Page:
Comments on common board practices - Walk the board from right to left

Posted by Marcus Hammarberg on March 4, 2017
Stats

When our board is lined up as our process it’s quite often an array of columns starting to the left when the idea first comes into mind (or in a backlog column) continuing down our workflow, adding more and more value until it reaches our customers where we can learn from the usage of our new feature.

Although it could be tempting to go through the columns from left to right in our morning meeting, I would suggest that you consider doing the opposite.

If you follow my other advice and stop using the three questions and enumerating workers, but rather go through the work on the board each meeting - well, then you could find yourself a bit confused. Where should we start? What order?

Now, in most cases we will get through all stickies on the board anyway, but there’s a principle that is important that we easily can re-emphasize with the way that we enumerate the work as we talk about it in the morning meeting.

Why do I comment on this?

I suggest that your enumerate the work starting from the things that is closest to being completed (now, was is it done or what can I call it) and then work you’re way back to the work in the beginning of the workflow.

Walk the board from the right to left

That is; in your meeting go through the work on the board by starting from the rightmost (in most cases) column.

There’s a number of reason why I think this is a good practice;

Stop starting - start finishing

It emphasise our strive to complete work, rather than start new work (Stop starting - start finishing you know). We want to spend time in the meeting discussing how we can get stuff out there. If we start from the other end we might run out of time and not have any time left to talk about the things that will soon be completed. That would be, to quote a president; Sad.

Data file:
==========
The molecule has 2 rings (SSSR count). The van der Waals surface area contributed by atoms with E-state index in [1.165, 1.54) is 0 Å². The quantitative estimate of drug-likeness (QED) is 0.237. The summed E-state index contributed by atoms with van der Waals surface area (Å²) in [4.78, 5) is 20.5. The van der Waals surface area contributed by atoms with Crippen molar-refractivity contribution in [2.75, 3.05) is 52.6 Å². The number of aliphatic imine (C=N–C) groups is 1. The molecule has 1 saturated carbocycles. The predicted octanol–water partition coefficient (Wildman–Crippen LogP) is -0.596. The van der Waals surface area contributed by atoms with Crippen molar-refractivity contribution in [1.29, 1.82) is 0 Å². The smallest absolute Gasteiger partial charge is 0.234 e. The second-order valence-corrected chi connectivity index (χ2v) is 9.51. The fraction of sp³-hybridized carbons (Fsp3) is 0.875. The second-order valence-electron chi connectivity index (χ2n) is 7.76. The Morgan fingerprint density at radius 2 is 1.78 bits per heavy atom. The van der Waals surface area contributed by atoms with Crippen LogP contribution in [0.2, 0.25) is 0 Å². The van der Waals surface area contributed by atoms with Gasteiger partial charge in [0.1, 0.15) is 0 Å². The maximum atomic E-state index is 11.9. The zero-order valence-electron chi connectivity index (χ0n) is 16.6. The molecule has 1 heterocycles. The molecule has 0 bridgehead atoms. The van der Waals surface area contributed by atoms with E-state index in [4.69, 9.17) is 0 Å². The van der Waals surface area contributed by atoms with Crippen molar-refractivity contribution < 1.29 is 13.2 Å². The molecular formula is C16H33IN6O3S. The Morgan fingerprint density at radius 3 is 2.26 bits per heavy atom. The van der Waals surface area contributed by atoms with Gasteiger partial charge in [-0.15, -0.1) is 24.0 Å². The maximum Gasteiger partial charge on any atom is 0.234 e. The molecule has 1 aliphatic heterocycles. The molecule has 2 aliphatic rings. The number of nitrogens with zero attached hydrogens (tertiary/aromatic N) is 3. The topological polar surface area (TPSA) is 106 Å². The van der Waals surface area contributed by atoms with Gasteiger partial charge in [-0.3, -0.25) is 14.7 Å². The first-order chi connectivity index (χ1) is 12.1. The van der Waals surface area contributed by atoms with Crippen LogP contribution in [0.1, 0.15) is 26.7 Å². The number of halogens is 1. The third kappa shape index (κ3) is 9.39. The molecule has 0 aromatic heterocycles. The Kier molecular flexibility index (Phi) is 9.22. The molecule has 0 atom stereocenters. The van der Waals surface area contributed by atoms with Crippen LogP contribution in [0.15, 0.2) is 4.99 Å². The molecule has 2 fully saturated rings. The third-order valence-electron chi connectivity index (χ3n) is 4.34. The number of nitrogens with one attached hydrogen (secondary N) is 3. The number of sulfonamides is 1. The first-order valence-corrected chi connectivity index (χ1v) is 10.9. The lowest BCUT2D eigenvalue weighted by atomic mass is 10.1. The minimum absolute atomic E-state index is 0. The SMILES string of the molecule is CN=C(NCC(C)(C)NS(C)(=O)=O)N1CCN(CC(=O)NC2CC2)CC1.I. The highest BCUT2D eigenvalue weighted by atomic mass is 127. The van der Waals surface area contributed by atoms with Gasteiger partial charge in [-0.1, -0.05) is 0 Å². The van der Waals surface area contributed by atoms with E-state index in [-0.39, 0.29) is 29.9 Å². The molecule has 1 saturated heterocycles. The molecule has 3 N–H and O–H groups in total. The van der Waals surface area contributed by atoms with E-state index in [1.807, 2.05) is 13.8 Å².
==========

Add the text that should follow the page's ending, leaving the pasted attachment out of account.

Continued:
By going through the work from left to right we also honor an old lean process improvement principle; start improving from closest the customer and work your way backwards when improving the process. I view morning meetings as mini improvement workshops. It’s very seldom that I’ve attended a morning meeting that haven’t brought a flow-problem to the surface or where we decided to change our process, ever so slightly.

Finally, it’s easy to remember and to do. In fact you can let anyone in your team be in charge of the daily routine, already after just one or two meetings. We often change this responsibility on a daily basis, as described before.

Summary

In your morning meeting — walk the board from right to left. This



Published by Marcus Hammarberg on Last updated